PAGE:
The “trade war” waged by US President Donald Trump against the United States’ major economic partners, especially China, seems to increasingly impact foreign stock markets.
While Wall Street reached new highs recently, the China stock market lost almost USD 1.000 billions YTD and Cyceon found out that the technical analysis of the monthly charts of the Hong Kong Hang Seng Index (HSI) shows potential for consolidation.
In the meantime, China exports growth slowed and the turnover of the Shanghai stock exchange shrank to 4-year low, possibly an indication of a loss of investors’ interest in the Chinese market; at least for some time.
This looks like a warning sign similar to the one observed in 2015 but for different reasons.
The S&P-500 index reached a new record high on August 21, 2018 at 2,862.96 points after equaling its longest historical uptrend.
While the bullish cycle of US stock markets – and more generally European markets, apart from the sovereign debt crisis in 2011 – is now as long as that observed from November 1990 to March 2000 with 3,452 days, the continuation of such a long-term trend will depend more than ever on the dollar (USD) and the policy of the US Federal Reserve (Fed).
Like President Donald Trump, some investors are worried about a further weakening of the dollar following the policy of interest rate hikes planned by the Fed. Confident in the economy and given the rising inflation in the United States as in most developed countries, the Fed should not significantly change its objectives.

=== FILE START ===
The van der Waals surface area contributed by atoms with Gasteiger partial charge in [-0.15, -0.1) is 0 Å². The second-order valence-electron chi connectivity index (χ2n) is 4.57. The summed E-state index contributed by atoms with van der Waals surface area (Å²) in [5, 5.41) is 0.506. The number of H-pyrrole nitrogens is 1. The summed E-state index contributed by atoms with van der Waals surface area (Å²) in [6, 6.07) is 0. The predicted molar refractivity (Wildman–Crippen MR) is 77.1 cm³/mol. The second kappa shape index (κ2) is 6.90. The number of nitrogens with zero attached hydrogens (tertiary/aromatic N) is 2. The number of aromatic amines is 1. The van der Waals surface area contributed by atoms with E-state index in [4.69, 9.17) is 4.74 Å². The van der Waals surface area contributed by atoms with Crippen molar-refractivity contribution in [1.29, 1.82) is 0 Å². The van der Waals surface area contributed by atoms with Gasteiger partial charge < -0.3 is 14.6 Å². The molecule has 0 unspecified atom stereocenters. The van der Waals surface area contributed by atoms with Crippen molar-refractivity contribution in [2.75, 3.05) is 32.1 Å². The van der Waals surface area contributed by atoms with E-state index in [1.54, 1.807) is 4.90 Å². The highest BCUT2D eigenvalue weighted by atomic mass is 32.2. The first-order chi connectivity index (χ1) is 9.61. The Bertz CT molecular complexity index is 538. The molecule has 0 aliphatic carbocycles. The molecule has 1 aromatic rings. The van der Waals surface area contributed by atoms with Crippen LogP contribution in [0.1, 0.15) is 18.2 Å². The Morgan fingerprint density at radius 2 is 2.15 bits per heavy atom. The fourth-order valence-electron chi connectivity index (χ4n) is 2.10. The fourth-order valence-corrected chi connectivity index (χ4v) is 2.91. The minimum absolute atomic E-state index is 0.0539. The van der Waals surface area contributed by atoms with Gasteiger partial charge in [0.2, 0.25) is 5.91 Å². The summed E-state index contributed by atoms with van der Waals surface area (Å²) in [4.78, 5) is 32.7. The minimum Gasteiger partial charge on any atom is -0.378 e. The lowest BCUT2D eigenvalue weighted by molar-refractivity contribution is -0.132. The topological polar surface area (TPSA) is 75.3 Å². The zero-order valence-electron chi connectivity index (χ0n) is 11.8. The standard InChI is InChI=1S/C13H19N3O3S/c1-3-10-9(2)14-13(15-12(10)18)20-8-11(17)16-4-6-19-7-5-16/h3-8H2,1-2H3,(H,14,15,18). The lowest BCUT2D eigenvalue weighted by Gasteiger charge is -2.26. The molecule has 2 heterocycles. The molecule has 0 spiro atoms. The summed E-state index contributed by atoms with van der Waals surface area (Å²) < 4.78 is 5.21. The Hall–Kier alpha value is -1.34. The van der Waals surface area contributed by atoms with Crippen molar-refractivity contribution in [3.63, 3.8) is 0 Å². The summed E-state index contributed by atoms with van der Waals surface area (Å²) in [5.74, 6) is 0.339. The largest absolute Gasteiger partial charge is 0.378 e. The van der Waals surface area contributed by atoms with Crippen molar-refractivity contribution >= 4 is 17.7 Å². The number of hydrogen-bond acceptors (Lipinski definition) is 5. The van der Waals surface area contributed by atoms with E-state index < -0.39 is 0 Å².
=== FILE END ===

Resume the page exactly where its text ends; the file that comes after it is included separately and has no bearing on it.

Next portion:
In Washington DC, the Trump administration seems eager to avoid any bump, even minimal, on that long road of good figures for stock markets and economic growth before the mid-term elections scheduled for November.
As early as July 2017, the French energy group Total announced within the framework of the South Pars 11 project (SP11) led in association with the Chinese group PetroChina (CNPC) that it took all possible precautions to restrain the field of influence of the the Iranian Revolutionary Guards Corps (IRGC).
Following the decision of President Donald Trump to withdraw the United States from the Iranian nuclear deal (JCPOA) signed in July 2015, Total said it would discontinue its participation in SP11 if it did not obtain a specific project waiver by the US authorities with the support of the French and European authorities before November 4, 2018.
Since then, the Trump administration has reinstated the sanctions against Iran and the Congress could toughen them a little more before the mid-term elections in November.
In the absence of a US guarantee and considering the significant fines paid by European companies to the benefit of the US government in recent years, the Total group has announced its definitive withdrawal from the SP11 project despite related expenditure valued at around 40 million euros, confirming a decision known for two months according to Tehran and especially the extraterritoriality of US legislation in Europe.
“Total had little choice for two reasons. The first is caution because even with the support of the French government, there was no guarantee that the US government would be comfortable with it. The second and most important is of course the possibility at any time for the US government to paralyze the financial activities of Total knowing that US banks are present in 90% of the group’s financing operations,” said an observer.
The decision of Total is also a disavowal for the European Union (EU) which Commission has yet adopted on July 16, 2018 a legal instrument – the Blocking Statute – with a view to protecting European companies in Iran against US sanctions. Finally, in accordance with the contract signed on July 3, 2017, PetroChina is expected to acquire Total’s shares and to chair the SP11 consortium.